Application of Ultrasol®ine K Plus resulted in better root growth, a lower incidence of blossom end rot (BER) and 14% more exported fruit yield, in Capsicum pepper.
Iodine (I) should be considered as a plant nutrient. That is the main conclusion of Kiferle et al., 2021. In that paper, the presence and identity of naturally occurring iodinated proteins in higher plants, which had never been described before, was published. Eighty-two iodinated proteins have been identified that take part in important biological processes in higher plants. Similar to deficiency in any other plant nutrient, a deficiency in iodine is predicted to cause yield losses.
In fertigated and protected horticultural crops, grown in a commercial production setting, iodine deficiency can occur when the presence of iodine in the nutrient solution is below a sufficiency target value. In intensive, fertigated cropping systems under cover, the nutrient solution and irrigation water are the main sources of iodine. This deficiency will be visible as sub-optimal root or leaf development, later flowering, lower fruit growth and lower resilience to stress, resulting in lower yields compared to a crop which has been supplied with sufficient iodine in the nutrient solution.
To demonstrate the effect of improving iodine supply in an iodine-deficient crop, Ultrasol®ine K Plus (potassium nitrate containing a fixed amount of iodine), was applied as source of K and N - and iodine - in the nutrient solution of an Italian type sweet pepper ‘Kapiamo’ in sandy soil in a commercial production location in Agadir, Morocco. The effect of this application was compared to the normal iodine-deficient nutrient solution, on two plots of 1 ha each in adjacent greenhouses. Prior to the trial, samples of the irrigation water were taken and the concentration of iodine in these samples was measured. The concentration of iodine in the irrigation water was below 0.1 μmol I L-1, which was considered to be deficient.
Both greenhouses were planted with the same cultivar, on the same planting date, and fertigated with the same nutrient programme. The only difference between the greenhouses was the use of the regular source of potassium nitrate in one greenhouse, and Ultrasol®ine K Plus in the other. Ultrasol®ine K Plus was applied starting in November, 2 months after transplant in the end of August, and continued to the end of harvest in May. Table 1 shows the composition of the concentrated solution, injected 2x per week in the irrigation system. A total of 420 kg KNO3/ha was applied in each greenhouse between November and May. The total season yield was recorded for both greenhouses seperately.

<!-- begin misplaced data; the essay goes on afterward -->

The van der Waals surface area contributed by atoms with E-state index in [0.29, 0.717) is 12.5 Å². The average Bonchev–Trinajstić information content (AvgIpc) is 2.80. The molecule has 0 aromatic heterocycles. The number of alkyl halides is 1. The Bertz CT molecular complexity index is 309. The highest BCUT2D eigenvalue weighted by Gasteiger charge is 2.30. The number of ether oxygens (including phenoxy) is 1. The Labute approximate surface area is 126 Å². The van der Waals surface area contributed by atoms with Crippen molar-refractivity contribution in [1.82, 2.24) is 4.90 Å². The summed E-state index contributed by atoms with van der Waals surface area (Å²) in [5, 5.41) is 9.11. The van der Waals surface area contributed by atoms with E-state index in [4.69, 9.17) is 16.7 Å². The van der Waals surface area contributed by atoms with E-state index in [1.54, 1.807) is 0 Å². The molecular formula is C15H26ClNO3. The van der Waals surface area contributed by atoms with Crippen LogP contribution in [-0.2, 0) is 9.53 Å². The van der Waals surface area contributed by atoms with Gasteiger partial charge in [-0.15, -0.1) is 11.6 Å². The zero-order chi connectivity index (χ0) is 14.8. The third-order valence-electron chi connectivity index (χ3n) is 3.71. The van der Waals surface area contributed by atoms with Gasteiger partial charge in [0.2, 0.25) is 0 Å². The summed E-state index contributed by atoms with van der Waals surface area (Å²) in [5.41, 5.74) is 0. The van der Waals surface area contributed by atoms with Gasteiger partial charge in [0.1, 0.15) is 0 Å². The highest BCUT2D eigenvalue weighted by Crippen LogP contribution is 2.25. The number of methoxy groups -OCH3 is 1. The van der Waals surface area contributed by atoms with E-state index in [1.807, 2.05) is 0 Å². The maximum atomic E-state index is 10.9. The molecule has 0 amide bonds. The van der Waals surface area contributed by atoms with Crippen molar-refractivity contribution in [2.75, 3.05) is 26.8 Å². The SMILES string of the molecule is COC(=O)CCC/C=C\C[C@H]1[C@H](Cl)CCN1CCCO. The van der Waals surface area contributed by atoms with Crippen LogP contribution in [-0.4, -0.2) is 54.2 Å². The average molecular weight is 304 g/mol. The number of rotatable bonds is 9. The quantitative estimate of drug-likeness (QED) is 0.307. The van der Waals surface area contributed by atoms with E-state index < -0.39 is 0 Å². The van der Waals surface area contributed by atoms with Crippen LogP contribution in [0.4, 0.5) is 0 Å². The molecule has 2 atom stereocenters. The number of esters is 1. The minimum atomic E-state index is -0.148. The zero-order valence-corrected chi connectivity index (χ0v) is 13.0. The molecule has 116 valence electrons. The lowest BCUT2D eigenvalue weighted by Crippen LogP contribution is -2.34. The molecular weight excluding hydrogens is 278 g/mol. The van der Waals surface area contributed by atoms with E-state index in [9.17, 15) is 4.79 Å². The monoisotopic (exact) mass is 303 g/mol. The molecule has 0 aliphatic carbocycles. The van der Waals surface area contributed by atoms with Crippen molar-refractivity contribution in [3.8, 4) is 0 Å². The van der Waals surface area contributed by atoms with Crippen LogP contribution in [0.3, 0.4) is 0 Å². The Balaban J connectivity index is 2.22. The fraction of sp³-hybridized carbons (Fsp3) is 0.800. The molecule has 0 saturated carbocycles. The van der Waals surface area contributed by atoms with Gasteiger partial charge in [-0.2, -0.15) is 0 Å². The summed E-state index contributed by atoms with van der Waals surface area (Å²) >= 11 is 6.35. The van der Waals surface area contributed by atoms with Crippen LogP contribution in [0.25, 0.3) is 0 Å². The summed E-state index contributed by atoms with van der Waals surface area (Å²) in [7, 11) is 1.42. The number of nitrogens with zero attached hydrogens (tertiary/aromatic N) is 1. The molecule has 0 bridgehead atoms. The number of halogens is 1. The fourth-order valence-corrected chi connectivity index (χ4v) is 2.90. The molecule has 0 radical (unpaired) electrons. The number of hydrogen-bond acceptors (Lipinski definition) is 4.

The grower observed clear differences in crop development between the sectors. The first noticeable difference was in root growth. In the control greenhouse, the root growth was as expected from the farmers experience. In the greenhouse where Ultrasol®ine K Plus was applied, a distinct improvement of fresh root growth was observed in the whole greenhouse (Figure 1). At the end of the season, the total fruit yield was 10% higher from the greenhouse where Ultrasol®ine K Plus was applied, and notably the yield of export-quality fruits was 14% higher from that greenhouse, compared to the greenhouse with a low supply of iodine (Table 2). The higher yield of export-quality was related to a lower incidence of fruit quality disorders such as blossom end rot (BER, Figure 1). Clearly, here the application of iodine prevented loss of yield due a lower quality of fruits as result of iodine deficiency.
Blossom end rot is a fruit quality disorder which is linked to a local deficiency of calcium in the distal part of the fruit. The cause of this calcium-deficiency is a complex interaction of the capacity of the root system to absorb calcium from the root solution, the speed of expansion of the developing fruit, and the capacity of the vascular system to transport calcium to the blossom-end of the fruits, to meet the demand for calcium in that tissue. Iodine improves root growth, and acts synergistically with potassium nitrate to improve uptake of calcium from the root zone and translocation of calcium to fruits. Additionally the effect of iodine to improve photosynthesis and prevent stress in leaves and roots may explain the observations of the grower on the improved root system and the lower incidence of BER in the crop supplied with sufficient iodine in the root zone with Ultrasol®ine K Plus.
Table 1. Fertiliser sources, injected 2x per week in the irrigation system, from 200 L of a concentrated stock solution.
Figure 1. Improved root growth and an lower incidence of blossom end rot of the pepper fruits in the greenhouse where Ultrasol®ine K Plus was applied.
Table 2. Improved total season capsicum pepper fruit yield in the greenhouse where Ultrasol®ine K Plus was applied.
The original publication is available at https://doi.org/10.17660/ActaHortic.2021.1321.27